2) Use Technology to Present Your Options

After you’ve put together your options, I highly recommend presenting these options via a call. In order to do so, you’ll need to use a good kind of accounting technology to present the pricing to your potential customer.

There are 3 alternatives that you could use:

Alternative 1 – A Virtual Whiteboard

Right now, an app called Miro is pretty popular to whiteboard all kinds of things. This means you could whiteboard your three-tiered options to present different tiers to prospects.

Here’s a really simple one I just setup:

miro tiered pricing

When I ran my firm, I was using something similar to this, but as you can see, you’ll want to ensure that the design looks a bit better for your tiered pricing, which is the main problem with these kinds of apps. On top of that, it can take a bit of time to put them together for each client when it comes to editing and formatting.

Lastly, once you have someone that agrees to a particular plan from your business, you have to get the corresponding option into your proposal software, which duplicates your efforts.

That being said, due to the lack of available technology options that support a three-tiered pricing structure, this is an option to consider.

Alternative 2 – Practice Ignition

I’ve been begging the Ignition (affiliate link) team for this feature ever since I became a user in 2013 and I’m so happy that it’s finally available!

For those who don’t know, Ignition is an app that helps you easily create proposals and engagement letters, automatically accept payments on accepted deals, and automate the creation of workflows that follow (ex: creating invoices in your accounting system, deploying workflows for your tasks, etc.).

Before their tiered pricing model feature became available, I was using a combination of alternative 1 above in combination with Ignition.

Now, this process has become much easier.

When you’re creating your proposal in Ignition, you’d start by including your pre-loaded services to create your Gold option, as I did here:

practice ignition tiered pricing

You’ll notice at the top right of the screen that there’s a button that says “Add Option”:

By clicking this, you can start adding your different tiered pricing strategy options, as I have done here:

Once I create the tiered pricing in Ignition and follow the steps to complete the proposal, I’m able to preview what the customers will see on their end to select the option they like best immediately after the options are presented:

Compared to alternative 1, this is way slicker and far more integrated. The implication, in my opinion, is more closed deals in less time.

Alternative 3 – Excel to PDF

I hate to even write this as an option but I do see some people handling options pricing structure in this fashion, mostly because:

  • It’s free
  • There’s been a lack of alternatives available

Basically, you create your tiered pricing options in Excel, convert them to PDF and then present it to the client.

It’s not my favorite, but it’s an option for your business.

3) Utilize Price Anchoring

Notice in the above examples how I showed the gold option first? Also, notice how the pricing of the gold plan is significantly higher than the other two options?

There’s a reason for that and it’s called price anchoring.

There’s a bit of a shock value associated with immediately being hit with a high price. But after that, the potential customer becomes desensitized to the price of the other two options, making it easier to close the deal.

Side note: In Practice Ignition, you can “star” your preferred option, which very likely would be your middle option, to show it as “preferred”.

4) Differentiation is Key

The key to options pricing is the differentiation between your options. The more you can differentiate, the better offer you can present to your customers.

And this takes a bit of creativity.

For instance, look at the support options I provide here:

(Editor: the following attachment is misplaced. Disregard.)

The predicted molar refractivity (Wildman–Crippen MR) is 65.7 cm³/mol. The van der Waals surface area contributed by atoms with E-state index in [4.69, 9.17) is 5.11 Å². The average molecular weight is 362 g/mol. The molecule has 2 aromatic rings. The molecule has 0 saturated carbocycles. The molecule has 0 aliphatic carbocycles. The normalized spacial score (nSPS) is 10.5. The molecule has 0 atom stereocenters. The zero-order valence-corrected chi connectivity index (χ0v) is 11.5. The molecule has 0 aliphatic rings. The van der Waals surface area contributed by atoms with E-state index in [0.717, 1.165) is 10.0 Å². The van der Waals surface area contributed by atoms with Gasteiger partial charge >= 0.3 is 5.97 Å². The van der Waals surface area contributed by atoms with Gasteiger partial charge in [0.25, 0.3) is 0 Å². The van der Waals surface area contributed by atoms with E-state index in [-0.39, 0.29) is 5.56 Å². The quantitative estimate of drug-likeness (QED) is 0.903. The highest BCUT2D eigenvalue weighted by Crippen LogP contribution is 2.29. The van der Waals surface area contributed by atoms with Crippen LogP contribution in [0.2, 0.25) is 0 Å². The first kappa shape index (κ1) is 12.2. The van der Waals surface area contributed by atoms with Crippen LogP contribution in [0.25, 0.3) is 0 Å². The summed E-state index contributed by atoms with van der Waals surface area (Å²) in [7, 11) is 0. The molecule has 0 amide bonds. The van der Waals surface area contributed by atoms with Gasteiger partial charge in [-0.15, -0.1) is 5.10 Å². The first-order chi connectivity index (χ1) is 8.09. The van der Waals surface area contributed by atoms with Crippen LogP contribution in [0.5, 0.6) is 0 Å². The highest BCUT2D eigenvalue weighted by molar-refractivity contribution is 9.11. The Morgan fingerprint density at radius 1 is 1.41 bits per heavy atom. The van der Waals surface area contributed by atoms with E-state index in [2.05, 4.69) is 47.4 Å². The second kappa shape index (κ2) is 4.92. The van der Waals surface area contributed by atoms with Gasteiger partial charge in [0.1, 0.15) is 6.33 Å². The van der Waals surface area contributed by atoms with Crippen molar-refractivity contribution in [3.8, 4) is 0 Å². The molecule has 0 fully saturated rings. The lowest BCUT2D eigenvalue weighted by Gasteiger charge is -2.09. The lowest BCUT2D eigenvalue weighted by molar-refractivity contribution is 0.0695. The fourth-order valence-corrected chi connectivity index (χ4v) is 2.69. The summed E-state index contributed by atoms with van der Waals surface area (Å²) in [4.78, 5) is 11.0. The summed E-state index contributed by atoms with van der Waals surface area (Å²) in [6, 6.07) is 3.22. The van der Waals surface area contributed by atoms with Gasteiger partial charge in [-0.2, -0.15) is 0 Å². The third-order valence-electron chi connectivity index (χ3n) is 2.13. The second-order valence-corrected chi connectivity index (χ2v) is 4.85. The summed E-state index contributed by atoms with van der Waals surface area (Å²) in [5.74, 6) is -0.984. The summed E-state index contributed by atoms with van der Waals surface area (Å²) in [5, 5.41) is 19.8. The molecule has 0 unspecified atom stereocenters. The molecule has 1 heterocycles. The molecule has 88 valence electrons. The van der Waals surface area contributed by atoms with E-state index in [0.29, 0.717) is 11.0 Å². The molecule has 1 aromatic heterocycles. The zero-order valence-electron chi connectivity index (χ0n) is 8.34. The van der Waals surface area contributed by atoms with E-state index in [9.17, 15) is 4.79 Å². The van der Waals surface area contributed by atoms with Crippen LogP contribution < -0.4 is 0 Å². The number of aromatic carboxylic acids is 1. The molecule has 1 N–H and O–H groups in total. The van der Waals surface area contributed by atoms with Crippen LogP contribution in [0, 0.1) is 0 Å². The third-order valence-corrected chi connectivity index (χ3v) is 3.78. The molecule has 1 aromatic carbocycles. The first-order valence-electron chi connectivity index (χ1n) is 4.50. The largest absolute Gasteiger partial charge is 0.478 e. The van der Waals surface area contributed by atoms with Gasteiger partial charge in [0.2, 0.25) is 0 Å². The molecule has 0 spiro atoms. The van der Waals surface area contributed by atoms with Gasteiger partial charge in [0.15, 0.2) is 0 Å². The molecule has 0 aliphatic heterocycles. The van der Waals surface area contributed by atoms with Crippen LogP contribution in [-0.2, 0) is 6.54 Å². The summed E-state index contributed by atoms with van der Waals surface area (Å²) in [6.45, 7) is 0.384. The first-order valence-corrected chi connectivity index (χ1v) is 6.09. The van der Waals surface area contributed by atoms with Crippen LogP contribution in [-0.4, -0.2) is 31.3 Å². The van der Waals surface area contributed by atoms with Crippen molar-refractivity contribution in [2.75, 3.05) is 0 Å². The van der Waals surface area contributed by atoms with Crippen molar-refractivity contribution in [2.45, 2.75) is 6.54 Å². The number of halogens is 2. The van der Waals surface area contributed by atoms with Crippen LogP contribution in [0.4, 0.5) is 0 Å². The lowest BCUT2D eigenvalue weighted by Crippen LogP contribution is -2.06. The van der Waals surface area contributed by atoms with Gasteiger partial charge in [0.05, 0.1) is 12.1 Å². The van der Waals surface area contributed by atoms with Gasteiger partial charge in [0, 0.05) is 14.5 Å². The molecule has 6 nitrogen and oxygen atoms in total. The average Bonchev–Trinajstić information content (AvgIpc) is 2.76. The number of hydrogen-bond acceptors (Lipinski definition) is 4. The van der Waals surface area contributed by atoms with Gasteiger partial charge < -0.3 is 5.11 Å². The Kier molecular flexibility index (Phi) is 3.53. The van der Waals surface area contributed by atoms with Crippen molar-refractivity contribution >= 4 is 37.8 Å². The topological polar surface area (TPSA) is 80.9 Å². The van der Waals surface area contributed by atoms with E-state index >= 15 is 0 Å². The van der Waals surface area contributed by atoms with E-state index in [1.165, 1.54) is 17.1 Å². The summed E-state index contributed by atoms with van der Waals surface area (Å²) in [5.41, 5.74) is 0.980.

In this simple example, the gold option is unlimited, the silver option provides limited Zoom access while the bronze option just provides some basic email access.

And there are other ways to differentiate these pricing options.

I could say that the gold plan includes unlimited access to the entire team while the bronze plan or the basic tier included access to bookkeeper-level team members, for instance.

The more you can differentiate your tiers, the more powerful your three-tiered approach becomes.

5) Present Options Horizontally

The best way to present tiered pricing to customers is in a horizontal format. You can present them vertically, but it makes comparing options more difficult. The more friction you add to the process, the higher the chance you lose out on the deal.

And vice versa, the easier you make the sales process on your customer, the higher the chances of closing.

6) Try This Simple Phrase

After you present your options, ask the potential customers this very simple question:

Which option do you want to start with?

Here, you’re basically asking your prospective client to make a decision. So rather than an “I’ll think about it” response, your potential customer is actually going to tell you which option they like best to kick things into what’s hopefully an accepted proposal.

Over To You

Hopefully the above demonstrates a better understanding of price tiering and why I think the three-tiered pricing model is so powerful and how you can implement it yourself at a reasonable or even higher price to get more customers.

If you’re not convinced about three-tiered pricing for your business, you might want to check out what value pricing guru, Ron Baker, has to say about it at 38:15 of this podcast episode.

Tiered pricing works. I think the biggest takeaway of this article can be summarized in that sales and the entire process around it involves psychology and an understanding of the human brain. The more you understand a tiered pricing structure and different price points, the more deals you’ll be able to close with customers. The three-tiered pricing model is just one such strategy.

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Tiered Pricing: How to Use It to Close More Deals

6 thoughts on “Tiered Pricing: How to Use It to Close More Deals”

  1. Ryan, Great Article!
    Reading this I have just submitted my first proposal on Three-Tiered Pricing made in excel, let see how does it perform.

    figures crossed.

  2. Thanks for this Blog Ryan!! I love it! I used CANVA to create my three-tiered pricing offer. Today I have my first sales call with it!!